A delicious giggle feathered her cheek, and her gloom instantly vanished. Hopping down onto the platform, she couldn’t resist a playful whirl or two, Landon’s giggles taking flight along with her blue calico skirt, which billowed in the dusty air. Flush with laughter, she delivered Landon to his mother, who’d already handed the baby to a silver-haired woman of striking resemblance.
“I can’t thank you enough for your help,” the young mother said, the gratitude in her eyes edged with fatigue as she took the toddler from Grace. “Can my parents and I offer you a lift?”
“I’m not sure,” Grace said, scanning with a hand to her eyes, stomach cramping at the possibility that Eileen might not even live here anymore. Her last letter was over a year and half ago when the young mother was expecting her fourth child and begged her to come. But the prospect of a saloon girl paying a visit to a pastor’s wife had been too painful to consider, especially since she’d lied to her childhood friend, claiming to be a “teacher.”
Only not in any school.
Gripping her valise, she squared her shoulders. But . . . she was a new creature in Christ according to Maggie Mullaney, a young nurse who tended her wounds after a barroom brawl. Sweet Maggie’s ministrations had not only helped heal Grace’s body, but also her soul, instilling a hope for a new beginning. One last chance to make things right.
In Last Chance, California.
Her lips tipped up at the corners of her mouth, the irony of the town’s name not lost on her. It had, in fact, been a motivating factor in even considering a visit to a friend she hadn’t seen in years.
Prophetic, she hoped. And God’s will, she prayed.
“I’m looking for the parsonage,” Grace said with a crimp in her brow when she saw no sign of a steeple on the dusty main street lined with a hodge-podge of buildings and pines. “I was hoping it would be in walking distance, but I don’t see anything that even remotely resembles a church.”
“That’s because the Last Chance Chapel is on the west hill, tucked away in the trees,” the silver-haired woman explained, joining her daughter as she jiggled the baby. “You must be here to see the McCabes. Are you a relative?”
The McCabes. A silent sigh seeped out. Eileen was still here!
“No,” she said too quickly, loud enough to mask another noisy churn of her stomach. “Just a friend of the family hoping to help out.” Anxious to avoid further probing, Grace started for the west edge of town, lifting a hand in farewell. “Thank you for pointing me in the right direction.”
“If you’re here to help, they’ll be mighty glad to see you,” the woman called as Grace picked up her pace. Offering a wave, Grace rounded a building that appeared to be a saloon, given the familiar tinkling of a piano and several bleary-eyed cowboys who stumbled out.
“Hey, pretty lady, where ya off to in such a hurry?” one of the men slurred, and Grace bolted down the wooden sidewalk without a glance back, hand plastered to her straw bonnet to keep it from blowing off. Ducking around the mercantile, she backed up to the side wall, hand splayed to her heaving chest. The foul scent of liquor and tobacco assailed her, and she willed the apple she’d eaten for lunch to stay in her stomach.
A wagon rumbled by, and she jerked from the building, spotting a steeple through the trees in the distance. Praying Eileen would welcome her despite the lack of notice, Grace finally arrived at a white clapboard church tucked among a peaceful copse of red maples. The sight literally stilled her soul. A shaft of sunlight illuminated the shingled roof like the finger of God leading her home. Behind it at the top of a hill, a log cabin peeked through the pines, a lazy curl of wood smoke rising from the chimney to fill the air with its welcome scent.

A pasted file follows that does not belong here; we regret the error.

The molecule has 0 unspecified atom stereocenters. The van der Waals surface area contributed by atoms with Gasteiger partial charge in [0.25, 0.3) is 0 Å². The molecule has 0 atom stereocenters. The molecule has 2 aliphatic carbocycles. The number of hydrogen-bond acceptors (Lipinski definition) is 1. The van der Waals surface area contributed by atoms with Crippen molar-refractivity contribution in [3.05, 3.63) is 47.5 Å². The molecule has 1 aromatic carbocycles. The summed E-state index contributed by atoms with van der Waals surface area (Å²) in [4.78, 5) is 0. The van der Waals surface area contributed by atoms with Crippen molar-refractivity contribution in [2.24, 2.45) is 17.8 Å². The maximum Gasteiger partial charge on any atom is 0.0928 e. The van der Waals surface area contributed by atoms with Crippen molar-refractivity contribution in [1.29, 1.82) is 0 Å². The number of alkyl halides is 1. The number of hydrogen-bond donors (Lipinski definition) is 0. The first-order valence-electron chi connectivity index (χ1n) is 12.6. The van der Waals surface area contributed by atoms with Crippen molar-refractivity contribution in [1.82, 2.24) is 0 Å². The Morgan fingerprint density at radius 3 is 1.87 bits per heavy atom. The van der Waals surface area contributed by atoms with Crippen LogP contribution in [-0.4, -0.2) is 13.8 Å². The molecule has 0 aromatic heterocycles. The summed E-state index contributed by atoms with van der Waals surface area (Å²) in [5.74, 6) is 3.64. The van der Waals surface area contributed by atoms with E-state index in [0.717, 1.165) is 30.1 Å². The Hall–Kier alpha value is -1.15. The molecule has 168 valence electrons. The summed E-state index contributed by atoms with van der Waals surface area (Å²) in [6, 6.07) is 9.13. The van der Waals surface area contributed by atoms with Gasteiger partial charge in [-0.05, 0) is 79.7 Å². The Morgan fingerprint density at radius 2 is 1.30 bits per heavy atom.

Gaze flicking back to the church, she decided a chat with the Almighty might be wise. “To hedge my bets,” she said, then ruefully glanced up. “Forgive me, Lord—gamblers and saloons are part of my past, not my future, so please don’t let Eileen turn me away.”
Grace carefully approached the cherry-red door as if she were trespassing, the whiff of wood shavings tickling her nose. Sidetracked by the wonderful smell that reminded her of her grandfather, she tiptoed around the corner to see a makeshift workbench beside a stack of lumber. Memories of Grandfather’s carpentry shop tugged, and breathing in the heady scent of cedar and lacquer, she knew this was a sign from God.
She was finally home!
Grateful she was alone, she tiptoed into the tiny vestibule before entering the dim church, blinking to adjust from blinding sunlight to stained-glass shadows. A loud gasp popped from her mouth when something moved in a far corner of the rafters, and her stomach immediately followed with a truly ferocious growl. The sound startled a poor man painting the ceiling, jerking him around so fast, his ladder teetered for several horrifying seconds. Right before his can of stain shimmied off the top, splatting onto the floor with an awful crash.
Along with her hopes.
Dark eyes circled in shock gave way to a tic in a hard-sculpted cheek as he slowly descended, the clamp of a steely jaw not a good sign.
Grace gulped. Finally home? Gnawing the edge of her lip, she groaned—along with her stomach.
Then again, maybe not . . .
Battling a weary sigh, Colton McCabe gingerly stepped into a sea of mahogany stain, thankful he’d taken the time to put a tarpaulin down. His mouth zagged. This’d teach him to get testy with the Almighty in His own house. He’d been so lost in his mental “negotiations” with the “Boss,” he hadn’t heard the door open, too busy badgering God for divine assistance in caring for four small children and a woman with a broken leg.